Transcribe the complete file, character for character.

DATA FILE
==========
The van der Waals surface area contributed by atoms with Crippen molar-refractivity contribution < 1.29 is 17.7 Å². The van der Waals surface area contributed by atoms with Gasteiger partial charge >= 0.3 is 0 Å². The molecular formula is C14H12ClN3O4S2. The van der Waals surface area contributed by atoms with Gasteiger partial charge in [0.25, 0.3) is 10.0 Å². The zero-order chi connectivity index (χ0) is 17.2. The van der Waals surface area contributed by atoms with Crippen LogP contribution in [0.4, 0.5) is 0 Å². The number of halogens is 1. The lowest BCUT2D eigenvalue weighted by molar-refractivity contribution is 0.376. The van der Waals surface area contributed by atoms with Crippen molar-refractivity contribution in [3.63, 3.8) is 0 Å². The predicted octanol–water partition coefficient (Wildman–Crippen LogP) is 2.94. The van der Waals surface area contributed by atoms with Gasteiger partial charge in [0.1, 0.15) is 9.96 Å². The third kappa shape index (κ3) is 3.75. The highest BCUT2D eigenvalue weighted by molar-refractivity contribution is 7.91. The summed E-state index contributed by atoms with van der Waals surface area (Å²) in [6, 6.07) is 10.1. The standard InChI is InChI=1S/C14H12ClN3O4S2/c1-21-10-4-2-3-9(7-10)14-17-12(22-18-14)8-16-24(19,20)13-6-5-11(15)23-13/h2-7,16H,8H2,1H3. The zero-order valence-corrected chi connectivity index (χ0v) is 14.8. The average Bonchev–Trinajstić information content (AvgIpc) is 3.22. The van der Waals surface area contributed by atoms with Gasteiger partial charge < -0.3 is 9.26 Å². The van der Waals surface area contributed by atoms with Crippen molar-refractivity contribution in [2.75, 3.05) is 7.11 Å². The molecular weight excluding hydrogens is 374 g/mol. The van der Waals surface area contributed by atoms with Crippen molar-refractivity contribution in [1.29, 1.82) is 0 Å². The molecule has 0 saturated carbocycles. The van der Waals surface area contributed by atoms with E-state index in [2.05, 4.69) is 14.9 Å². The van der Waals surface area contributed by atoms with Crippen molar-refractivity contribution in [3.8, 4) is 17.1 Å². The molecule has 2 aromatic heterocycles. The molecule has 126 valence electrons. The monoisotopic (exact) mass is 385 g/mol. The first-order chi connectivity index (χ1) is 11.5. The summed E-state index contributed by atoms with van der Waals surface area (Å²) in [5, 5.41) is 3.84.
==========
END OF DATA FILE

The van der Waals surface area contributed by atoms with Crippen molar-refractivity contribution < 1.29 is 17.7 Å². The van der Waals surface area contributed by atoms with Gasteiger partial charge >= 0.3 is 0 Å². The molecular formula is C14H12ClN3O4S2. The van der Waals surface area contributed by atoms with Gasteiger partial charge in [0.25, 0.3) is 10.0 Å². The zero-order chi connectivity index (χ0) is 17.2. The van der Waals surface area contributed by atoms with Crippen LogP contribution in [0.4, 0.5) is 0 Å². The number of halogens is 1. The lowest BCUT2D eigenvalue weighted by molar-refractivity contribution is 0.376. The van der Waals surface area contributed by atoms with Crippen molar-refractivity contribution in [3.63, 3.8) is 0 Å². The predicted octanol–water partition coefficient (Wildman–Crippen LogP) is 2.94. The van der Waals surface area contributed by atoms with Gasteiger partial charge in [0.1, 0.15) is 9.96 Å². The third kappa shape index (κ3) is 3.75. The highest BCUT2D eigenvalue weighted by molar-refractivity contribution is 7.91. The summed E-state index contributed by atoms with van der Waals surface area (Å²) in [6, 6.07) is 10.1. The standard InChI is InChI=1S/C14H12ClN3O4S2/c1-21-10-4-2-3-9(7-10)14-17-12(22-18-14)8-16-24(19,20)13-6-5-11(15)23-13/h2-7,16H,8H2,1H3. The zero-order valence-corrected chi connectivity index (χ0v) is 14.8. The average Bonchev–Trinajstić information content (AvgIpc) is 3.22. The van der Waals surface area contributed by atoms with Gasteiger partial charge < -0.3 is 9.26 Å². The van der Waals surface area contributed by atoms with Crippen molar-refractivity contribution in [2.75, 3.05) is 7.11 Å². The molecular weight excluding hydrogens is 374 g/mol. The van der Waals surface area contributed by atoms with Crippen molar-refractivity contribution in [1.29, 1.82) is 0 Å². The molecule has 0 saturated carbocycles. The van der Waals surface area contributed by atoms with E-state index in [2.05, 4.69) is 14.9 Å². The van der Waals surface area contributed by atoms with Crippen molar-refractivity contribution in [3.8, 4) is 17.1 Å². The molecule has 2 aromatic heterocycles. The molecule has 126 valence electrons. The monoisotopic (exact) mass is 385 g/mol. The first-order chi connectivity index (χ1) is 11.5. The summed E-state index contributed by atoms with van der Waals surface area (Å²) in [5, 5.41) is 3.84.